“Baker’s first extensive translation to English provides us with a much-needed intervention for re-imagining social thought and visual media, at a time when sociology tends to be reduced to an analysis of ‘big data’, and the pedagogical powers of the image are reduced to data visualization and infographics.” From the book’s back cover.
Ulus Baker (1960 – 2007) was a Turkish-Cypriot sociologist, philosopher, and public intellectual. Born in Ankara, Turkey in 1960, he studied Sociology at Middle East Technical University in Ankara, where he taught as a lecturer until 2004. Baker wrote prolifically in influential Turkish journals and produced some of the first Turkish translations of various works of Gilles Deleuze, Antonio Negri, and other contemporary political philosophers, and in 1994 founded körotonomedya, an Ankara-based, Autonomist and experimental political/artistic collective. Baker’s work is considered pioneering in the fields of new media and video art. He died in 2007 in Istanbul.
From Opinions to Images is composed of essays and notes Ulus Baker wrote between 1995 and 2002, edited together by media artist and scholar Aras Özgün and filmmaker, editor, and author Andreas Treske, both Baker’s collaborators and friends. Parts of the following text have already been published in Turkish, in a number of publications or the archives of körotonomedya, were shared as lecture notes in discussion groups, or were parts of his doctoral thesis at the Sociology Department of Middle East Technical University.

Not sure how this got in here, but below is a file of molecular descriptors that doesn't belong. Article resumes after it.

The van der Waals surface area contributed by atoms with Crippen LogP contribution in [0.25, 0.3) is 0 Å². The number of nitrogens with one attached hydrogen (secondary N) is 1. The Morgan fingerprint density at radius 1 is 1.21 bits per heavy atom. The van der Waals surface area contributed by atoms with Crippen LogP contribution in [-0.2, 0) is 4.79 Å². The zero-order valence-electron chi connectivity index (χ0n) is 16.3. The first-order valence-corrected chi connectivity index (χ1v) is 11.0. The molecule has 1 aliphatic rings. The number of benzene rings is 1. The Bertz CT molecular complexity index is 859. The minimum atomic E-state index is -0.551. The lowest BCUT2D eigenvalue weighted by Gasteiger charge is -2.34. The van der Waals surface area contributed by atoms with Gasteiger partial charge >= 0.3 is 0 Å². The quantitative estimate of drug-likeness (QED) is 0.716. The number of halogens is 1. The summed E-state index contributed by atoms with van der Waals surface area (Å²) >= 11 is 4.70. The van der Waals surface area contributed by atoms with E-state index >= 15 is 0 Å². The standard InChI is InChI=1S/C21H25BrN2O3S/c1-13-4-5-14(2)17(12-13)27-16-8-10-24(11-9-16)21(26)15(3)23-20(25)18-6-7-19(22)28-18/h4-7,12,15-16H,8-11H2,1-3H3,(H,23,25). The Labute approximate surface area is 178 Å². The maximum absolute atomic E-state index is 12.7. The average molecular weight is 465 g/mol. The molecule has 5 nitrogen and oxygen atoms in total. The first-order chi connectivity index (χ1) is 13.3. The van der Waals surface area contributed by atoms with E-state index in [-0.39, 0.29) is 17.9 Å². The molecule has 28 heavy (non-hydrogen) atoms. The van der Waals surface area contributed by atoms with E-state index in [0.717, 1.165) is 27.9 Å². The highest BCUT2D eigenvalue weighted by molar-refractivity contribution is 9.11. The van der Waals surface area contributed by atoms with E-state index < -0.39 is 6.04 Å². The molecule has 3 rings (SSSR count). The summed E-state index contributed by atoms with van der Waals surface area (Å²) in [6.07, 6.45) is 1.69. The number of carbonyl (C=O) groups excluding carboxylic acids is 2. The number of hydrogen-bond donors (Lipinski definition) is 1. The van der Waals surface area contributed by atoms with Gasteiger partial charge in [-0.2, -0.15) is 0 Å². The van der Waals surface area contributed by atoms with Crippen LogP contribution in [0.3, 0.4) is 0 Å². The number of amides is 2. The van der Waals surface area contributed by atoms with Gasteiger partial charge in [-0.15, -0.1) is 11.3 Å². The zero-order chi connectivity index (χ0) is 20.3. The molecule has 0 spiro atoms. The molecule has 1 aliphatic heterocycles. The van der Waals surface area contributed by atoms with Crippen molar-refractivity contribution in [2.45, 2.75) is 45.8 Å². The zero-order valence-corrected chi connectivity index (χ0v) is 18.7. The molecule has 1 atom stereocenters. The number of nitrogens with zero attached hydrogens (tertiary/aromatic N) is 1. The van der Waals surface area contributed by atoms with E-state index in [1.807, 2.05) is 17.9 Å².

Aras Özgun and Andreas Treske write: “In these essays, Baker criticizes the transformation of sociological research into an analysis of people’s opinions. He explores with an exciting clarity the notion of ‘opinion’ as a specific form of apprehension between knowledge and point of view, then looks into ‘social types’ as an analytical device deployed by early sociologists. He associates the form of ‘comprehension’ the ‘social types’ postulate with Spinoza’s notion of ‘affections’ (as a dynamic, non-linguistic form of the relation between entities). He finally discusses the possibilities of reintroducing this device for understanding our contemporary world through cinema and documentary filmmaking, by reinstating images in general as ‘affective thought processes’”. Also included in this volume is an interview Aras Özgün gave after Baker’s death: “On Cinema and Ulus Baker”.
Concurrently with the publication From Opinions to Images, a nearly 20-year-old lecture by Baker has been released online, titled ‘What is Opinion?’, which also forms the basis for the second chapter of this book and which you can view below:
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